You are never too old to learn (just too old to remember!)

JockoJocko Posts: 7,107Member, Moderator
edited September 2018 in Personal Diaries
When I first learned to play guitar, more than 50 years ago I learned to play a Dm chord so:
Much later I was led to believe that was a Dm7 and that Dm was:
After so long playing my original version I always found that awkward to play.
Today I found out that my original fingering was in fact Dm, right enough, just over F.
You are never too old to learn (just too old to remember!)


  • Mark PMark P Posts: 2,314Member
    Jocko said:

    You are never too old to learn (just too old to remember!)

    Spot on! :smiley:
  • LesterLester Posts: 1,705Member, Moderator
    Jocko said:

    Much later I was led to believe that was a Dm7 ...

    That first chord is as it is labelled, DM/F. The open Dm7 is this:
  • JockoJocko Posts: 7,107Member, Moderator
    edited September 2018
    I know that now, but somewhere, a good few years back, I saw Dm/F labelled as Dm7. Probably on a cr@p piece of sheet music!
    I tend not to use open chords, where I can avoid them. I am a barré chord enthusiast.
  • ESBlondeESBlonde Posts: 966Member
    Memory plays havoc for me too. There are tunes I have played on and off over the decades (just for fun really rather than gigged), with some awsome chords I can finger quite happily. However after all this time I've no idea what they are called!
    I do find that a thorough knowledge of the open chords gives me better insight into the barre options when I can be botherred to put theory in my playing head. Other moveable chords were my A-ha moment especially those with drone notes.
  • Kevin PeatKevin Peat Posts: 3,218Member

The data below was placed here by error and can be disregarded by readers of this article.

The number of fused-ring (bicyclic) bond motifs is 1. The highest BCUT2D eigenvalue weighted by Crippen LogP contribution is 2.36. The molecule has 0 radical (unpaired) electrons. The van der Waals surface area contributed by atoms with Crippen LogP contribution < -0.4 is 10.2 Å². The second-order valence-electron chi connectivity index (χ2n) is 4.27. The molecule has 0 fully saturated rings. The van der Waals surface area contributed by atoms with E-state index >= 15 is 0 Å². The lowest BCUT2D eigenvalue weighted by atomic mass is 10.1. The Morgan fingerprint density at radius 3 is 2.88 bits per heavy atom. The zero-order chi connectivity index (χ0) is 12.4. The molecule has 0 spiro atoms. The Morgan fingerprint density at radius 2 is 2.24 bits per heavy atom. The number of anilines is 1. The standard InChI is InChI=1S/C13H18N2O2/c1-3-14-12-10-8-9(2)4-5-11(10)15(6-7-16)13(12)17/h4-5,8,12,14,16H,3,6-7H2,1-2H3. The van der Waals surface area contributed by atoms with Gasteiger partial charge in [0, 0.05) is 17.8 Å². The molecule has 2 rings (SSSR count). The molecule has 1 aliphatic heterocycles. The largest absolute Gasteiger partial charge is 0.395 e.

Chords were never even mentioned throughout my classical gradings. In fact much of the time was spent un-learning shapes.
  • Mark PMark P Posts: 2,314Member
    Memory plays havoc too when you sometimes play in DADGAD and CGCGCD and in standard tuning. Trying to remember how the scales and modes reconfigure their shapes on the fretboard. No wonder Pierre Bensusan decided to stick to the one tuning.

    My recollection now of classical guitar teachings / lessons was also no mention of chords .... and also having to play the notes like a robot - exactly in tempo, and no room for expression. That still rankles.
    But ....... I managed to come out the far end still wanting to play guitar.

    It's great playing the sort of music where it doesn't matter that you don't know the name of a chord you used. The important thing is you like the sound and it fits what you're playing.
  • nicholaspaulnicholaspaul Posts: 998Member
    I thought Pierre Bensusan was in James Bond? Oh wait...

    When I started playing I would slide chords up and down the neck, letting open strings ring, not really knowing what the chords were called. I still don't!
    I started by playing an open E major with 3rd, 2nd 1st fingers on the A, D and G strings. Years later I found that most people put their 2nd finger on the A string. I still do it the 'old' way!
    Actually, regarding the Dm/F, if you have a bass player playing the D I don't think it matters. You're just playing an inversion.
  • MegiMegi Posts: 7,206Member long as you have a reliable bass player... :D
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